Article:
CD44 Standard Isoform; Not a Good Marker for Colon Cancer


avatar Pantea Rohani 1 , avatar Farahnaz Noroozinia 1 , avatar Parisa Modarresi 1 , avatar Ata Abbasi 1 , *

Department of Pathology, Urmia University of Medical Sciences, Urmia, IR Iran

how to cite: Rohani P, Noroozinia F, Modarresi P, Abbasi A. CD44 Standard Isoform; Not a Good Marker for Colon Cancer. Int J Cancer Manag. 2017;10(9):e9166.



CD44 isoforms are known to be possible diagnostic and prognostic markers in colorectal cancer (CRC).


The present study aims at investigating the expression of CD44 standard (CD44s) isoform in CRC by immunohistochemistry (IHC) as well as exploring its clinicopathological correlations.


A total of 102 patients, who underwent surgery for primary colorectal adenocarcinoma, were enrolled in this study. IHC staining for CD44 was performed on pathology samples and defined as: staining < 10% as low/weak, 10% - 50% as moderate, and > 50% as strong/extensive expression level.


The patients’ mean age was 62.8 ± 15.67 years. IHC staining for CD44s demonstrated low expression level in 56%, moderate in 24%, and extensive in 20% of the participants. The only association was found between CD44 expression level and patients’ age (P = 0.03) as 25% of tumors in patients younger than 60 years old expressed CD44 expression strongly in contrast to 16.1% of the patients older than 60 years old. No other association was found between tumor histology, stage, gender, tumor location, lymphovascular invasion, perineural invasion, lymph node metastasis, or tumor subtype (P > 0.05).


No relation was found between CD44s expression and any tumoral characteristics of CRC. It seems that CD44s are not helpful in improving the prognostic or diagnostic power in CRC.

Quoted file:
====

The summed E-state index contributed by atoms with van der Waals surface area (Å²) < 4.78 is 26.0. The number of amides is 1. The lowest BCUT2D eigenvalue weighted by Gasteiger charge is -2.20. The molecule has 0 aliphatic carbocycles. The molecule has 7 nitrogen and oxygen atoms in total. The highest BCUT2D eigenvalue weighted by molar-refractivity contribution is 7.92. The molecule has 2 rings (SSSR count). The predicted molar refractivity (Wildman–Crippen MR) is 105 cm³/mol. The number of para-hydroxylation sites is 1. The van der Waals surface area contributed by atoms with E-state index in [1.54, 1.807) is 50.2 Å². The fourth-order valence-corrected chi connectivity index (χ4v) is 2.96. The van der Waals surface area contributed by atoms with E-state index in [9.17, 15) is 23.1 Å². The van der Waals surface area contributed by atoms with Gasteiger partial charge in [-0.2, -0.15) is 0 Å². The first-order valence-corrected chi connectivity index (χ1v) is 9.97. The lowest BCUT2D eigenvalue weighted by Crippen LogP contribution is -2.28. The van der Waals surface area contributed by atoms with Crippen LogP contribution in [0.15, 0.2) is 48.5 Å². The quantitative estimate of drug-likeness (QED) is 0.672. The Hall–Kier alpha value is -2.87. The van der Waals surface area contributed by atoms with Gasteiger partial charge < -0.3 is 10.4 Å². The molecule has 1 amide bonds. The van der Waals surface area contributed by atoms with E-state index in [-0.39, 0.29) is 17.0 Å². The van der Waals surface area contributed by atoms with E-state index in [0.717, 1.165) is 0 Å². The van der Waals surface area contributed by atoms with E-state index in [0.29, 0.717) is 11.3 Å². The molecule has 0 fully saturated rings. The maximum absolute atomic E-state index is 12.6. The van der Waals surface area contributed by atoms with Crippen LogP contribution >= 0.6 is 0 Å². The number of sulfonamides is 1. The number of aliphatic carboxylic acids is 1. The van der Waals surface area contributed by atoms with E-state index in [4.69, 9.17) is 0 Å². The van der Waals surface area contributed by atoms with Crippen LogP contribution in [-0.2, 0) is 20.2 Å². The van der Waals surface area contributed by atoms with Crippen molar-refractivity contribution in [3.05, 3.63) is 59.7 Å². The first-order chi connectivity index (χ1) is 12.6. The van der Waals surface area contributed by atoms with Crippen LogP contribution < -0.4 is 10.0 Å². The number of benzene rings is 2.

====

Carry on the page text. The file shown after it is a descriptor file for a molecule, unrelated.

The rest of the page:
1. Background

Colorectal cancer is one of the most frequent neoplastic diseases in human, ranked after lung and prostatic cancers in men and breast, lung, and cervical cancers in women (1). In developed countries, colorectal cancer (CRC), or rather its progression to metastatic disease, accounts for 25% of tumor deaths (2). CRC evolves through a series of morphologically recognizable stages, known as the adenoma-carcinoma sequence. Currently, predicting patients’ prognosis is mainly based on the stage of CRC at the time of resection, histopathological grade of tumor, and changes in serum CEA levels (3, 4). However, clinical outcomes of patients with CRC is still difficult to predict; therefore, additional prognostic markers are required (3, 5, 6).

CD44 was, first, identified as cell surface hyaluronan receptor, but it is, now, known to be expressed in colonic mucosa and present in many physiologic and pathologic processes, including cell division, migration and adhesion, and survival (3, 7, 8). CD44 gene has almost 10 variable exons, leading to various patterns of splicing; that is how CD44 has multiple isoforms rather than its standard form (8). Some particular CD44 isoforms, including standard form (CD44s), V6, and V9 isoforms had a correlation with the depth of invasion, lymph node involvement, and overall survival in CRC (1, 3, 6, 9-15). However, some controversies could be observed in some studies with completely different results (7, 16-20).